Our subtle informalities often diminish the influence of design

The most appropriate example of how to be inappropriate: Elrich Blachman from Silicon Valley

The discussed notion that design must “earn the seat at the table” within an organization sparks such a great visual to me. Seriously, sit back and think about it. Alongside the suits, slacks, and heels sits this scruffy looking designer in a pair of no-hem denim and asics covered immaculately in soot.

It goes without saying that dress codes have evolved in various work cultures. Not only has our attire and the maintenance of our appearance transitioned, but our soft skills and interpersonal capabilities have as well. Some consider that this is generational. On the contrary, talking to friends in financial services, and business marketing, there is a clear drive to still maintain an influential image. And doing that begins with your attire.

Source http://bit.ly/6influenceprinciples

Readers interested in behavior change might be familiar with Dr. Robert Cialdini’s six principles of persuasion from his book titled Influence: The Psychology of Persuasion. I believe there is a distinct correlation in how we dress as it relates to our control of influence.

So, maybe this has a bit to do with my personal journey and less to do with the current state of design. Throughout most of my childhood and early adolescence I had to wear a uniform to school. As this uniform was entirely formal, from the age of seven to fourteen I looked like an extra from Dead Poets Society. On scheduled days of the week it was mandatory to wear a blazer (see Cialdini: Social Proof). But otherwise it was optional. Back then my long division was just a solid as my half-windsor.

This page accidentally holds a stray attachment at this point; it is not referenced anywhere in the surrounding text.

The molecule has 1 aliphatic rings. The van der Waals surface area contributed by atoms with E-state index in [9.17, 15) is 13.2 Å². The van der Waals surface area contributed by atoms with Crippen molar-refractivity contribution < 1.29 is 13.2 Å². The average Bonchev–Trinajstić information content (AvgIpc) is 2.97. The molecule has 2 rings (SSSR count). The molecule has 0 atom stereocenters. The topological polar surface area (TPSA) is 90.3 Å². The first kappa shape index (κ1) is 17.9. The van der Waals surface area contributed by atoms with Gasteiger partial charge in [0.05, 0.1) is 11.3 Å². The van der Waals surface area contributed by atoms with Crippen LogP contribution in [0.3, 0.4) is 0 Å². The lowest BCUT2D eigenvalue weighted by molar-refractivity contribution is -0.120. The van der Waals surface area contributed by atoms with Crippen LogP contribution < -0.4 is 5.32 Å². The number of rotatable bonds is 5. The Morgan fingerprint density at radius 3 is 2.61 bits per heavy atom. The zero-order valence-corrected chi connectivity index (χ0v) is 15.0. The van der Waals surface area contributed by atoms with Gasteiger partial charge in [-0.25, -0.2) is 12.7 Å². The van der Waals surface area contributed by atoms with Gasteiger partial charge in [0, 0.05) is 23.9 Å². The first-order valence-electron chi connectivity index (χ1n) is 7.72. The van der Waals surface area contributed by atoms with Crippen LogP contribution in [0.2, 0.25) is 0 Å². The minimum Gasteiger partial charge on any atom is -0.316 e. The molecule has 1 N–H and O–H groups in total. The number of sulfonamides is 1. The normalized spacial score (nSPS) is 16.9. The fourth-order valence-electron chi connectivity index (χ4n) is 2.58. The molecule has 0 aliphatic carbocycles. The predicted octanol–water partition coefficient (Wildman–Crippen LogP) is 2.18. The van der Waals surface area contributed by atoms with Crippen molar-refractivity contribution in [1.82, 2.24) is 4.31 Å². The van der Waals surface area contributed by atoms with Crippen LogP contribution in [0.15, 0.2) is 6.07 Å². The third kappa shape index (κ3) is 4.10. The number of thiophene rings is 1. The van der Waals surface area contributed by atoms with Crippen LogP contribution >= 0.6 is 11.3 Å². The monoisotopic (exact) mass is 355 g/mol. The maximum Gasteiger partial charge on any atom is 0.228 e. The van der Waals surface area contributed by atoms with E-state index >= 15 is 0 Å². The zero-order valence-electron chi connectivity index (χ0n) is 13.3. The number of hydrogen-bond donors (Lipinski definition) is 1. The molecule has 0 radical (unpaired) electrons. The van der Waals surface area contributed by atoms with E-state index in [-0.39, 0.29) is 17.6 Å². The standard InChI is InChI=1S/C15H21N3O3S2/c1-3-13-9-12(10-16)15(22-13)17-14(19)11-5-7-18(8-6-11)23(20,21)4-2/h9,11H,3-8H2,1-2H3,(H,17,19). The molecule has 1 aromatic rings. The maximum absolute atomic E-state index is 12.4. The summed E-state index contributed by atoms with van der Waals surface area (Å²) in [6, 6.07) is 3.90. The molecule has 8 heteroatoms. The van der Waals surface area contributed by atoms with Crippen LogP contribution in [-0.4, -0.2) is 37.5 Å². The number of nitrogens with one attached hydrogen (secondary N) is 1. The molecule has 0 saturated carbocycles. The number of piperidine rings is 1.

As I reflect back, I see how it helped boost both my confidence and performance alongside my peers who were from various socio-economic backgrounds (see Cialdini: Commitment and Consistency). I was judged less on the superficial aspects of my work and more on merit and thinking (see Cialdini: Authority).

Today, many designers choose to oversimplify their look with a t-shirt or oxford with hopes to be more utilitarian. This reiterates their working style. However, I might be mistaking this as intentional whereas it might just be a fashion trend.

In both consulting and teaching I interface with clients, students, and collaborate with many different teams. I do believe that the way in which one presents themselves says a lot about where they’re going. As designers we take great consideration of our artifacts and ideas. We should do the same with how we uphold, convey, and communicate ourselves in front of stakeholders and others involved. An unkept or disheveled look can distract the message at hand and hinder our credibility at the table.